Definitions:
Assume a feedback system of the following form:
UR
Y
K
G
where
k⋅z(s)
k ⋅ G(s) = ⎛⎝ p(s) ⎞⎠
Open-Loop Gain:
k G(s)
Closed-Loop Gain:
⎛ kG ⎞
⎝ 1+kG ⎠
Open-Loop Poles:
solutions to p(s) = 0
Open-Loop Zeros:
solutions to z(s) = 0.
Closed-Loop Poles:
solutions to p(s) + kz(s) = 0.
Root Locus:
Plot of the closed-loop poles as k varies from 0 to infinity.
Background:
Feedback is a very useful method for controlling the output of a system. With feedback, it is much easier to
regulate the output and automatically compensate for disturbances, such as noise, aging, manufacturing variations,
etc. Feedback can also make a system behave worse - it can even make a system go unstable.
One property feedback has is that the dynamics of the closed-loop system change as you vary the feedback gain.
Root locus techniques allow you to
Predict how the closed-loop system will behave as you vary the feedback gain (k), and
Pick the 'best' value of k to get the 'best' response possible.
In addition, root locus techniques help provide insight as to how to improve the system's response with a
pre-filter.
What is a root locus plot
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Root Locus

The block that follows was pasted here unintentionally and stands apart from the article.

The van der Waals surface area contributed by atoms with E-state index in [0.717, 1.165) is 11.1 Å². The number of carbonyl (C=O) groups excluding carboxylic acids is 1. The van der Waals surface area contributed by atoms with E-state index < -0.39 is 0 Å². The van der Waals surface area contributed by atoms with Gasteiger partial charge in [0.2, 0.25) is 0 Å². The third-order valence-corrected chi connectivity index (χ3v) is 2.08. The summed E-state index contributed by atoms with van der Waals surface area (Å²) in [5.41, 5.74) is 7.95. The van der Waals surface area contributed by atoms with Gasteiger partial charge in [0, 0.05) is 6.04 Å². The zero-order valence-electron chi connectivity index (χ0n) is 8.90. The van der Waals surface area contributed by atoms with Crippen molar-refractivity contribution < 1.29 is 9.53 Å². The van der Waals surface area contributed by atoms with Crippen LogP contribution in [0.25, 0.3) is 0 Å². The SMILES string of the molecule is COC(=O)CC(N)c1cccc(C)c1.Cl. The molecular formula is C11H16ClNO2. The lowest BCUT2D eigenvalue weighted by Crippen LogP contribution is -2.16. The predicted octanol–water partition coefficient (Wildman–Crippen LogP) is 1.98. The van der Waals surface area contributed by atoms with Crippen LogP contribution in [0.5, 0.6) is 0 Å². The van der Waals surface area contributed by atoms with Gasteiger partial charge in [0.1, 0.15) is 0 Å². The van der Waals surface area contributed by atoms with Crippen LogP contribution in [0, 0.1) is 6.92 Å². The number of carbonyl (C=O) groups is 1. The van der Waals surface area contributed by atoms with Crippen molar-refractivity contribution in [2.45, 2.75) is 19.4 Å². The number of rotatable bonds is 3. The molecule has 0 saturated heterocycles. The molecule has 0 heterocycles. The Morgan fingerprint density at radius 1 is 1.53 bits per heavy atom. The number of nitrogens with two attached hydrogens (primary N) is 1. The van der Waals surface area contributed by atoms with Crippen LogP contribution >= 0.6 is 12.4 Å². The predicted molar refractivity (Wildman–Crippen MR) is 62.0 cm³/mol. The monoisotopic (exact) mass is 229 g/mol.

ECE 461
Assume you have a unity feedback system as follows:
UR
Y
K
G
where
kz(s)
KG = ⎛⎝ p(s) ⎞⎠
As you vary k from 0 to infinity, the dynamics of the closed-loop system will vary. The closed-loop system will
be
⎛ kG ⎞ = ⎛ k⋅z(s) ⎞ .
⎝ 1+kG ⎠ ⎝ p(s)+k⋅z(s) ⎠
The roots of the closed-loop system determine how the system will behave. Hence, we are interested in the
solutions to
p(s) + k ⋅ z(s) = 0
A root locus plot is a plot of the solutions to p(s)+kz(s)=0 for 0<k<∞ .
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Root Locus
ECE 461
Example: Plot the root locus of
k
⎞
kG(s) = ⎛⎝ s(s+2)(s+5)
⎠
or, equivalently, the solution to
s(s + 2)(s + 5) + k = 0
Using MATLAB to do this with 1000 values of k results in the following plot:
Note the following:
The roots follow a well defined path
At k=0, the root locus starts at the poles of the open-loop system (0, -2, -5)
As k increases, the roots slide together
As k increases further the poles become complex
As k gets really large, the poles go into the right half plane and the system becomes unstable.
This root locus plot is essentially your shopping list: you can place the closed-loop poles anywhere on the above
root locus plot. If you pick a point on the root locus plot, there is a gain, k, which results in that solution. If you
pick a point off the root locus plot, however, there is no solution for k.